Could a one-a-day pill be the answer for women with stress urinary incontinence -- a condition resulting in leakage with coughing, sneezing and laughing?
Urologists at Beaumont Hospital in Royal Oak, Michigan are seeking postmenopausal women with stress urinary incontinence, or SUI, for a research study of a compound that may strengthen pelvic floor muscle and reduce the leakage of urine. Beaumont doctors are first in the U.S. to study the use of enobosarm, an investigational medication to treat women's SUI.
"Our hope is that this daily pill will enhance the pelvic floor muscle and reduce stress urinary incontinence in women," said Kenneth Peters, M.D., principal investigator and chief, Urology, Beaumont Hospital, Royal Oak. "The pelvic floor muscles are very important in controlling urinary continence."
Stress urinary incontinence -- the cause of wetness with coughing or physical activity -- affects about 13 million Americans. Most are women. This unintentional leakage of urine affects up to 35 percent of adult women.
Kathy Abourezk, 55, of Troy, doesn't go anywhere without extra pads. She has lived with SUI since 2007 and she says it has gotten worse. "It's not predictable," she said. "I never know when I'll have leakage."
Her OB-GYN told her, "You're too young to be walking around with a wet pad."
Along with coughing and sneezing, she says her husband's jokes make her laugh, resulting in more urine leaks. Even movement, like getting out of her car, is problematic.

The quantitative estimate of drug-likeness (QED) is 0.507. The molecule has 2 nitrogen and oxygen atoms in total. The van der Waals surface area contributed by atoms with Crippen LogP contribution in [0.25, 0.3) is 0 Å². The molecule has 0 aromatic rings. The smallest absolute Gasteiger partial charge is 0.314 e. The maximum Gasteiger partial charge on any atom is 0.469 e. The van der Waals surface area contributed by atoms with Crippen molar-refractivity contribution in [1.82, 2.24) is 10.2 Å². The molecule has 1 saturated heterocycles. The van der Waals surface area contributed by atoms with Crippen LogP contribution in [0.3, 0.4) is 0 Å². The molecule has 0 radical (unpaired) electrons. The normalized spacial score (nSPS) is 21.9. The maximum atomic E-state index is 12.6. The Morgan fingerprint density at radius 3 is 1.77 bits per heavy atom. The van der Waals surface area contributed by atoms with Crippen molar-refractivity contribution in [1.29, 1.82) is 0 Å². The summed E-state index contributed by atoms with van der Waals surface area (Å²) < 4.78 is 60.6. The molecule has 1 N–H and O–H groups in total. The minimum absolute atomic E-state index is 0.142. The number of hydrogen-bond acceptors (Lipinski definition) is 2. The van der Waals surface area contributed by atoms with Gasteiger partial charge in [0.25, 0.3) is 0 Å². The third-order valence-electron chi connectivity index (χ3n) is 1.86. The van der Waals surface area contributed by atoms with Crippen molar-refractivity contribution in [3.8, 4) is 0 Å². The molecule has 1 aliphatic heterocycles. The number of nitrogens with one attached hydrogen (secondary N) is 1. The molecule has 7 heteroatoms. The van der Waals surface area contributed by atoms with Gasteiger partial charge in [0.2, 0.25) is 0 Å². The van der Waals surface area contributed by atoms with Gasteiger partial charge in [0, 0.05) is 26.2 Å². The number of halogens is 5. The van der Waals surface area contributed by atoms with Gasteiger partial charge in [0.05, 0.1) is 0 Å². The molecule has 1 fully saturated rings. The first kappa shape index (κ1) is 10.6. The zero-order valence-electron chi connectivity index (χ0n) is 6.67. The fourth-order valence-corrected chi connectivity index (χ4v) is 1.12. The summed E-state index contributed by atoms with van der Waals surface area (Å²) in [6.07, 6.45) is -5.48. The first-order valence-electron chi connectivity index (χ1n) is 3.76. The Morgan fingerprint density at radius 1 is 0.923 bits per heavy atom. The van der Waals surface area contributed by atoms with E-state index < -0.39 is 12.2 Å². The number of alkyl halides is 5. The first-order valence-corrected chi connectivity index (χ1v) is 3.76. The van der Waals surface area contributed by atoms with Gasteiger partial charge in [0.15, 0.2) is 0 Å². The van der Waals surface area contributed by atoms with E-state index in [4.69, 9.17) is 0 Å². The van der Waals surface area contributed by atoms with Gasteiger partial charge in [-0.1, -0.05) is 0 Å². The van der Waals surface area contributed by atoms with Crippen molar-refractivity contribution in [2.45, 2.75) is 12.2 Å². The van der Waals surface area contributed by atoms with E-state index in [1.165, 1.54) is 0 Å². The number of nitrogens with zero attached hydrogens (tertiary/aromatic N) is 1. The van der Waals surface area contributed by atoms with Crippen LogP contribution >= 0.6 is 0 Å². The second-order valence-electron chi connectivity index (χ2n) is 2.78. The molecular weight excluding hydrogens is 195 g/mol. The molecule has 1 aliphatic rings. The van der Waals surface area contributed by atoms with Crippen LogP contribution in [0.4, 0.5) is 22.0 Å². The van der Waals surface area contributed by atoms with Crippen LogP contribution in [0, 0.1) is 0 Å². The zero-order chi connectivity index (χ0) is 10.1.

SUI affects people's lifestyle, at home, work, leisure and in their relationships.
"I would welcome a safe and effective treatment option for stress urinary incontinence, especially since existing nonsurgical options like wearing pads or doing Kegel exercises are extremely limited, and at times, marginally effective," said Dr. Peters.
Kathy's OB-GYN referred her to Dr. Peters. When she found out she was a candidate for the pill study, she was eager to participate. "Surgery wasn't something I even considered. It was not an option. I like the idea of just taking a pill. I'm hopeful this study medication will help me and other women."
The study is being conducted only at Beaumont and is evaluating the effects of orally administered enobosarm, 3mg once a day, in postmenopausal women with SUI. Dr. Peters and his team plan to enroll up to 35 women to test the safety and effectiveness of enobosarm. Participants will take the study medication for 90 days.
For more information on the study and its criteria, call Urology Research at 248-551-3355.
"Beaumont urologists helped develop the protocol for this study with GTx Inc., a Memphis, Tennessee-based biopharmaceutical company, and is the only center offering this treatment," explained Dr. Peters.
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